These are Dan Brown’s kind of readers. Piggybacking on the fascination with lost gospels and alternative Christianities, he serves up a Jesus who’s a thoroughly modern sort of messiah — sexy, worldly, and Goddess-worshiping, with a wife and kids, a house in the Galilean suburbs, and no delusions about his own divinity.

    But the success of this message — which also shows up in the work of Brown’s many thriller-writing imitators — can’t be separated from its dishonesty. The “secret” history of Christendom that unspools in “The Da Vinci Code” is false from start to finish. The lost gospels are real enough, but they neither confirm the portrait of Christ that Brown is peddling — they’re far, far weirder than that — nor provide a persuasive alternative to the New Testament account. The Jesus of Matthew, Mark, Luke and John — jealous, demanding, apocalyptic — may not be congenial to contemporary sensibilities, but he’s the only historically-plausible Jesus there is.

    Hmmm…?  Would this include Mormonism?  If Douthat thinks it would, then he is missing the eye of the needle, and we simply cannot afford that right now.  Public action based on religious motive will involve a variety of theological backgrounds – many of which will view the other as “weird.”  So what?  It is the action that matters.  In a nation that relies on personal morality, but does not establish a religion, such must be the case.  Save the theology/philosophy/canon and other purely religious arguments for the religious battlefield – they are not for politics.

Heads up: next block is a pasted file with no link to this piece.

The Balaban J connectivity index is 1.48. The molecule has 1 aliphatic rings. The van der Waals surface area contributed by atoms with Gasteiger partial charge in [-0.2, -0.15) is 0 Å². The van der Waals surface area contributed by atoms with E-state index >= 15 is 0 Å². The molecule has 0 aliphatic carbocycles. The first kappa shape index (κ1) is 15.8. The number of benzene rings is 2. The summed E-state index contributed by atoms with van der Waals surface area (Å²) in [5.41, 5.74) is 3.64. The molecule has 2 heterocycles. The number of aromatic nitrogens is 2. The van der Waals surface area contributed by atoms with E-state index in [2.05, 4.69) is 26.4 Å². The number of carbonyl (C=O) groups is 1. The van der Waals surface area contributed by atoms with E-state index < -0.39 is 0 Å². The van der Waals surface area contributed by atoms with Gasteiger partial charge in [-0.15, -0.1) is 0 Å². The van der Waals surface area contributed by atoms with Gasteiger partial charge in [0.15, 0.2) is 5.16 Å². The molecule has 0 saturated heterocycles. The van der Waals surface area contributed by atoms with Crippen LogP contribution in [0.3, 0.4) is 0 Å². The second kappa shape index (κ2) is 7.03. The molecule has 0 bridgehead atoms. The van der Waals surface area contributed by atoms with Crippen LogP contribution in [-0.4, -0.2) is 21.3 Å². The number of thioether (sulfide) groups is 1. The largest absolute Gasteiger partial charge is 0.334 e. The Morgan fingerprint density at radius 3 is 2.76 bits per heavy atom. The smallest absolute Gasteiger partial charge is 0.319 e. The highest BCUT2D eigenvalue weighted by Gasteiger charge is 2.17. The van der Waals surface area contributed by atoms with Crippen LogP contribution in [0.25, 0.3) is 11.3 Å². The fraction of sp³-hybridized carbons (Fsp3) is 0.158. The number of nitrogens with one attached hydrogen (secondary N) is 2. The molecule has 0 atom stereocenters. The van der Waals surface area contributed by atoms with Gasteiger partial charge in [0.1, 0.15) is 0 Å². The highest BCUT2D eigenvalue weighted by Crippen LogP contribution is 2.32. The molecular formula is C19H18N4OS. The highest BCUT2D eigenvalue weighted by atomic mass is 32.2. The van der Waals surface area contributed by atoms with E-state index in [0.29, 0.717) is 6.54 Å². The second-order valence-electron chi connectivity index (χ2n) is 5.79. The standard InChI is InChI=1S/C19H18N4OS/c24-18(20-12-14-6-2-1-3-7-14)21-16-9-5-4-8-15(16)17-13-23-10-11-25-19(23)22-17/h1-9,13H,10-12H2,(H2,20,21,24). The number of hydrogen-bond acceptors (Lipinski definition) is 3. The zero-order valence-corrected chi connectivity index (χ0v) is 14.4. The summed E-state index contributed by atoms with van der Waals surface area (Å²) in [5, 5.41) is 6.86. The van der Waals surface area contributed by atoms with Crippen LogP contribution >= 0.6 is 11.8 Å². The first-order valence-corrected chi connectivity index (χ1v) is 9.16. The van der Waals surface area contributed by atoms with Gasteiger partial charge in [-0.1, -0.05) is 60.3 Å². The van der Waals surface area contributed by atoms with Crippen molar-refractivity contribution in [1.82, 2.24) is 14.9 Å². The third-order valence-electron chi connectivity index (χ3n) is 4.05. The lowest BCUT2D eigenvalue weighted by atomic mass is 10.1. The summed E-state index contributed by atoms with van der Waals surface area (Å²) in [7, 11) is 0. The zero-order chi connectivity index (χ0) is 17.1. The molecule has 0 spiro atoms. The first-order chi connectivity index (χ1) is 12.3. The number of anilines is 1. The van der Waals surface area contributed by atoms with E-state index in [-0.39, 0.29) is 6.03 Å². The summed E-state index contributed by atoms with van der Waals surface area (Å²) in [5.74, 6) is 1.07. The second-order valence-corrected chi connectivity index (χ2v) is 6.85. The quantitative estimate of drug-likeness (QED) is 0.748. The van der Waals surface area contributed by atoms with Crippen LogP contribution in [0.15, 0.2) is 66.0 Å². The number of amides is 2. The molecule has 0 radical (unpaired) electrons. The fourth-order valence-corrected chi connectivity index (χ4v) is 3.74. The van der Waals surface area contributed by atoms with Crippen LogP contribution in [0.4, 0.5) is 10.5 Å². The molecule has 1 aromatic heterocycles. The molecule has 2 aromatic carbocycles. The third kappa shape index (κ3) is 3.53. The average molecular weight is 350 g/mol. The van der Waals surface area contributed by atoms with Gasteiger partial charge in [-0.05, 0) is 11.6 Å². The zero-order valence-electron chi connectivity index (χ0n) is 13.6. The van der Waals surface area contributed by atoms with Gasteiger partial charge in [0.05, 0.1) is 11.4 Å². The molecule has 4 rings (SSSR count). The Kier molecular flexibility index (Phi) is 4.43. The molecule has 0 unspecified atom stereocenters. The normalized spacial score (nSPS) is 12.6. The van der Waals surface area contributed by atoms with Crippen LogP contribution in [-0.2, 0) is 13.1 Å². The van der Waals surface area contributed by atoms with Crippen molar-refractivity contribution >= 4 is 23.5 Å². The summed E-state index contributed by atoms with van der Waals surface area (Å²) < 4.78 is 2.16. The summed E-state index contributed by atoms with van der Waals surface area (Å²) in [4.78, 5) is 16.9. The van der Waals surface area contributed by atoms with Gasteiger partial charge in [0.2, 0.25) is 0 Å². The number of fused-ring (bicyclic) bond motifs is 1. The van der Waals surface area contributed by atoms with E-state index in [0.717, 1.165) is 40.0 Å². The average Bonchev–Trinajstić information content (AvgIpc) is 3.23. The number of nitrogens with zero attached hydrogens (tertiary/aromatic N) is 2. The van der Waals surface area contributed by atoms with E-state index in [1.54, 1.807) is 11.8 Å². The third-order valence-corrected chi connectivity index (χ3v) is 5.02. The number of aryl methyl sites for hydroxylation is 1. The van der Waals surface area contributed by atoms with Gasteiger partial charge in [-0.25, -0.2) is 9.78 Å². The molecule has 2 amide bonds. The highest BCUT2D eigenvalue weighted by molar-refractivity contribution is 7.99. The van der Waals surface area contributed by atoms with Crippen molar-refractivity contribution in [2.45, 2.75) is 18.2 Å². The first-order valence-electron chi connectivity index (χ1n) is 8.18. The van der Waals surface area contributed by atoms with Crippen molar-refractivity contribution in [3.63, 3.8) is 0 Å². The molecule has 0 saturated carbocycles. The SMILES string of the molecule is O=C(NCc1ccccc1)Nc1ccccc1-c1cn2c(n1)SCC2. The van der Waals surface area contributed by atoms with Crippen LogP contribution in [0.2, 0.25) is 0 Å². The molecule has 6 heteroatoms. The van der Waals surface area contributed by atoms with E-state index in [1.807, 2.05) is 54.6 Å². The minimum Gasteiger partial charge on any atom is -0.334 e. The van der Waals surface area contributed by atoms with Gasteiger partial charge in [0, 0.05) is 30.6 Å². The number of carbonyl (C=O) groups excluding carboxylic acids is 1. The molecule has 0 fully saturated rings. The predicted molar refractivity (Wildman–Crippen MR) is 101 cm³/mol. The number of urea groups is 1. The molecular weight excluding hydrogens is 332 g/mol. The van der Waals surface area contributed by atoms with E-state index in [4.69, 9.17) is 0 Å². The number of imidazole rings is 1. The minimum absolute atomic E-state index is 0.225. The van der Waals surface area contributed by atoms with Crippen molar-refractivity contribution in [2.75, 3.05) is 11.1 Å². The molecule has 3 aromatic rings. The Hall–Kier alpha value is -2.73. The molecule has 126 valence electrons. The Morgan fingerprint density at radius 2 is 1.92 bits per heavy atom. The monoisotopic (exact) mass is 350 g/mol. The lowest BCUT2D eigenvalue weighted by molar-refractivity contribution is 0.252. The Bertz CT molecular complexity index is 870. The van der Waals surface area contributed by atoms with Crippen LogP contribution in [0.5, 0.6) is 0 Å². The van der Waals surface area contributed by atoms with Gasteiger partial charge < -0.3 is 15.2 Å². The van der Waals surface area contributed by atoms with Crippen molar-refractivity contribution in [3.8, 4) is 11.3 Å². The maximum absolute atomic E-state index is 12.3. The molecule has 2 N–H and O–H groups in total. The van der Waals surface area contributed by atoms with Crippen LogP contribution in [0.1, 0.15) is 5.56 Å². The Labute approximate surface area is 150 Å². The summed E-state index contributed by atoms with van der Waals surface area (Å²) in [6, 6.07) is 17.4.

Failing to make that distinction is why Mike Huckabee, unlike Sarah Palin, finds himself on the outside looking in as the GOP tries to figure out its next moves.  One thing is for certain though.  Whatever those moves are, they better include a significant outreach to the religiously motivated social conservative.

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    The Question Remains!

    Posted by: John Schroeder at 05:35 am, May 15th 2009     &mdash      6 Comments »

    The Michael Steele story is now old news.  But little stories keep appearing.  The latest we have run across is from the Philadephia Bulletin.  This is a newspaper which claims to be “Philadelphia’s Family Newspaper.”  The story says NOTHING that has not been told a thousand times already.  We have ignored a dozen such stories here.  But the headline makes this one notable:

    Romney Defends Mormon Faith As GOP Infighting Continues

    And yet, none of the response from Romney nor any of his aides, including those reported in the story make any mention of Mormonism – only Steele said anything about it.

    This is the first hint of anything remotely resembling the kind of stuff we saw during the primaries since the election.  I was hoping it was over.

    Lowell adds:  Sigh.